The optimal treatment for adult Philadelphia chromosome-negative acute lymphoblastic leukemia [Ph(−)ALL] during first complete remission (CR1) remains a matter of debate. One treatment option for Ph(−)ALL is autologous hematopoietic stem cell transplantation (auto-SCT).21 Previous studies have reported that the successful eradication of residual disease either before or after auto-SCT led to favorable clinical outcomes in patients with adult acute lymphoblastic leukemia (ALL) and yielded disease-free survival rates ranging from 57% to 77%.43 Furthermore, auto-SCT was associated with a similarly increased overall survival (OS) duration to that associated with allogeneic hematopoietic stem cell transplantation (allo-SCT) in patients with lymphoblastic lymphoma,5 a disease entity similar to ALL. However, a recent meta-analysis1 demonstrated that the 5-year OS among adult ALL patients was significantly better in patients who underwent allo-SCT or chemotherapy alone compared to those who underwent auto-SCT. To evaluate the clinical relevance of auto-SCT for Ph(−)ALL, we conducted a retrospective study of a Japanese nationwide multicenter database to analyze the outcomes of auto-SCT for Ph(−)ALL during CR1.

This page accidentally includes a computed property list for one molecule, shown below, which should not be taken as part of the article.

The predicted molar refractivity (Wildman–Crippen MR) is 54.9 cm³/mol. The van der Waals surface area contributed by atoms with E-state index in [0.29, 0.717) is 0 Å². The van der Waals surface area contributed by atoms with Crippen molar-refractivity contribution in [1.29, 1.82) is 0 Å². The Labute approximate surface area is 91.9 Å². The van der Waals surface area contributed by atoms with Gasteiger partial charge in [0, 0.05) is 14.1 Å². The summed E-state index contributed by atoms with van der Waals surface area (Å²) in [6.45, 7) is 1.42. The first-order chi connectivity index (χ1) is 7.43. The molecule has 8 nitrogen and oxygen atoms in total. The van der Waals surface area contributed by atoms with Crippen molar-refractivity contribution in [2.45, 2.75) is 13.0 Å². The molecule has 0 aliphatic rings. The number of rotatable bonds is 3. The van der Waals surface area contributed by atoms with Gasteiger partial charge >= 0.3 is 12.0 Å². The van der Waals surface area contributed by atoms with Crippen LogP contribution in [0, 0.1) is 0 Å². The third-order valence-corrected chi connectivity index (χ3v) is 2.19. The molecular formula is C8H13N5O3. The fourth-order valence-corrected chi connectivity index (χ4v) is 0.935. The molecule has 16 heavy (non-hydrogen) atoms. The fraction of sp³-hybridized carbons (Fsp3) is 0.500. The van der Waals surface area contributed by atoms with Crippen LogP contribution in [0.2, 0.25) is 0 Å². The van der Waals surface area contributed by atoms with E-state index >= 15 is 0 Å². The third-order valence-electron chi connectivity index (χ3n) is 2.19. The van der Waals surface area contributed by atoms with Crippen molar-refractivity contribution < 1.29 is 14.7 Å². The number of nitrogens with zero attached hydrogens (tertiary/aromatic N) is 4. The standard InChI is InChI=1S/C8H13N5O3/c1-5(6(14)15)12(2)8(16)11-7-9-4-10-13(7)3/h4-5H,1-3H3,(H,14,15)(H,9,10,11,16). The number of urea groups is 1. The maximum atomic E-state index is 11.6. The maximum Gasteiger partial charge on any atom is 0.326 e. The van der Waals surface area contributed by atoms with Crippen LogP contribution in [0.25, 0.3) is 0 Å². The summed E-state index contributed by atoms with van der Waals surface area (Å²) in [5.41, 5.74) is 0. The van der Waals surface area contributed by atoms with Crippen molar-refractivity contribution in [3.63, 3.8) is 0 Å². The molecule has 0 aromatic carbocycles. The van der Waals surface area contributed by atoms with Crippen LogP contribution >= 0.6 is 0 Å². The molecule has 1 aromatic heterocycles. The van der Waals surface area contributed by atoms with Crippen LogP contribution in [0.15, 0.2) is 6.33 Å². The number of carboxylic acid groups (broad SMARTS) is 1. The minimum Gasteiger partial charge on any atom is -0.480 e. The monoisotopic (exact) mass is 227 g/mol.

A total of 155 Ph(−)ALL patients who underwent auto-SCT between 1983 and 2009 were analyzed (Table 1). Median follow-up duration was ten years (range 0.02–24 years), and the 10-year OS rate was 41% [95% confidence interval (CI): 33–49%] (Figure 1). The cumulative 10-year incidence rates of relapse and non-relapse mortality (NRM) were 47% (95%CI: 39–55%) and 10% (95%CI: 6–16%), respectively. The minimal residual disease (MRD) data could not be obtained for this study. Among patients under 45 years of age, the survival rate of adolescent/young adult (AYA; those aged ≤24 years) patients was similar to that of patients aged 25–44 years (P=0.94). A multivariate analysis revealed that age under 45 years [hazard ratio (HR): 0.60 (95%CI: 0.36–0.96); P=0.03] and the use of a total body irradiation (TBI) conditioning regimen [HR: 0.54 (95%CI: 0.30–0.98); P=0.04] were associated with increases in OS and decreases in the relapse rate, respectively (Online Supplementary Table S1). No significant factors were associated with NRM.
Patients who had undergone myeloablative preparative regimens6 followed by allo-SCT were selected for comparison (Table 1). With a median follow up of 4.9 years, allo-SCT yielded a better OS rate than auto-SCT (63% vs. 48% at 4 years; P<0.01). The cumulative incidence of relapse at four years was higher among patients who underwent auto-SCT than among those who underwent allo-SCT [46% (95%CI: 37–54%) vs. 23% (95%CI: 20–26%); P<0.01]. The NRM rates at four years after auto-SCT and allo-SCT were 9% (95%CI: 5–14) and 16% (95%CI: 14–19), respectively (P=0.04). With respect to the donor source, matched allo-SCT yielded a better OS than did auto-SCT, whereas auto-SCT and mismatched allo-SCT showed similar outcomes (Figure 1). In a multivariate analysis, autologous graft use was identified as a risk factor for relapse; however, this factor was not a significant risk factor for OS.